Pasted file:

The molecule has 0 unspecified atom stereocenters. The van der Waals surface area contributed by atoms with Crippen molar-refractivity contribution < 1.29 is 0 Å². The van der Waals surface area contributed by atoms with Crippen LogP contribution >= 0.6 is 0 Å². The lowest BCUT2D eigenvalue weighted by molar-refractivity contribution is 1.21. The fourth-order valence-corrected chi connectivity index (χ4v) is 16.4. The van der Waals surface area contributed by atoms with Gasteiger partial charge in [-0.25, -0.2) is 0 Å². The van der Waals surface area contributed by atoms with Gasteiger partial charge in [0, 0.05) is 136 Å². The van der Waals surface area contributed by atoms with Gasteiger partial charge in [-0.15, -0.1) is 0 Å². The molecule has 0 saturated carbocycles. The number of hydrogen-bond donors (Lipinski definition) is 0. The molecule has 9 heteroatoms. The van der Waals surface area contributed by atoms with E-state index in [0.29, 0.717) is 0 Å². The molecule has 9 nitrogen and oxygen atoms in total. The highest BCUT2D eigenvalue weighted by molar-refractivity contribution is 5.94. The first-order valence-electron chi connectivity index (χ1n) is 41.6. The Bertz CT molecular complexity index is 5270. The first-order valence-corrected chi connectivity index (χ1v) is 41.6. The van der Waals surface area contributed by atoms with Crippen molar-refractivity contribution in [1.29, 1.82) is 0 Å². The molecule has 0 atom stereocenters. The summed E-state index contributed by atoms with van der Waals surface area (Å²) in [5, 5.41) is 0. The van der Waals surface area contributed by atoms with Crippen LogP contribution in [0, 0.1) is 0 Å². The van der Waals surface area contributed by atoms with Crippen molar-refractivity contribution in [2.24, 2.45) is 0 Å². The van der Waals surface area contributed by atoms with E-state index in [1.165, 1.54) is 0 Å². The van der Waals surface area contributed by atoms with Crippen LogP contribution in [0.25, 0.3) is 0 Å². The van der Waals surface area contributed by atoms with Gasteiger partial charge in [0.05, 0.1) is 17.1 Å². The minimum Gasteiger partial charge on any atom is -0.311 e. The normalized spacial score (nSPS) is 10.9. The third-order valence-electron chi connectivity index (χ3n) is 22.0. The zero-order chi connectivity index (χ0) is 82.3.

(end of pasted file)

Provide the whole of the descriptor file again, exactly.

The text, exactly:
The molecule has 0 unspecified atom stereocenters. The van der Waals surface area contributed by atoms with Crippen molar-refractivity contribution < 1.29 is 0 Å². The van der Waals surface area contributed by atoms with Crippen LogP contribution >= 0.6 is 0 Å². The lowest BCUT2D eigenvalue weighted by molar-refractivity contribution is 1.21. The fourth-order valence-corrected chi connectivity index (χ4v) is 16.4. The van der Waals surface area contributed by atoms with Gasteiger partial charge in [-0.25, -0.2) is 0 Å². The van der Waals surface area contributed by atoms with Gasteiger partial charge in [0, 0.05) is 136 Å². The van der Waals surface area contributed by atoms with Gasteiger partial charge in [-0.15, -0.1) is 0 Å². The molecule has 0 saturated carbocycles. The number of hydrogen-bond donors (Lipinski definition) is 0. The molecule has 9 heteroatoms. The van der Waals surface area contributed by atoms with E-state index in [0.29, 0.717) is 0 Å². The molecule has 9 nitrogen and oxygen atoms in total. The highest BCUT2D eigenvalue weighted by molar-refractivity contribution is 5.94. The first-order valence-electron chi connectivity index (χ1n) is 41.6. The Bertz CT molecular complexity index is 5270. The first-order valence-corrected chi connectivity index (χ1v) is 41.6. The van der Waals surface area contributed by atoms with Crippen molar-refractivity contribution in [1.29, 1.82) is 0 Å². The molecule has 0 atom stereocenters. The summed E-state index contributed by atoms with van der Waals surface area (Å²) in [5, 5.41) is 0. The van der Waals surface area contributed by atoms with Crippen LogP contribution in [0, 0.1) is 0 Å². The van der Waals surface area contributed by atoms with Crippen molar-refractivity contribution in [2.24, 2.45) is 0 Å². The van der Waals surface area contributed by atoms with E-state index in [1.165, 1.54) is 0 Å². The van der Waals surface area contributed by atoms with Crippen LogP contribution in [0.25, 0.3) is 0 Å². The van der Waals surface area contributed by atoms with Gasteiger partial charge in [0.05, 0.1) is 17.1 Å². The minimum Gasteiger partial charge on any atom is -0.311 e. The normalized spacial score (nSPS) is 10.9. The third-order valence-electron chi connectivity index (χ3n) is 22.0. The zero-order chi connectivity index (χ0) is 82.3.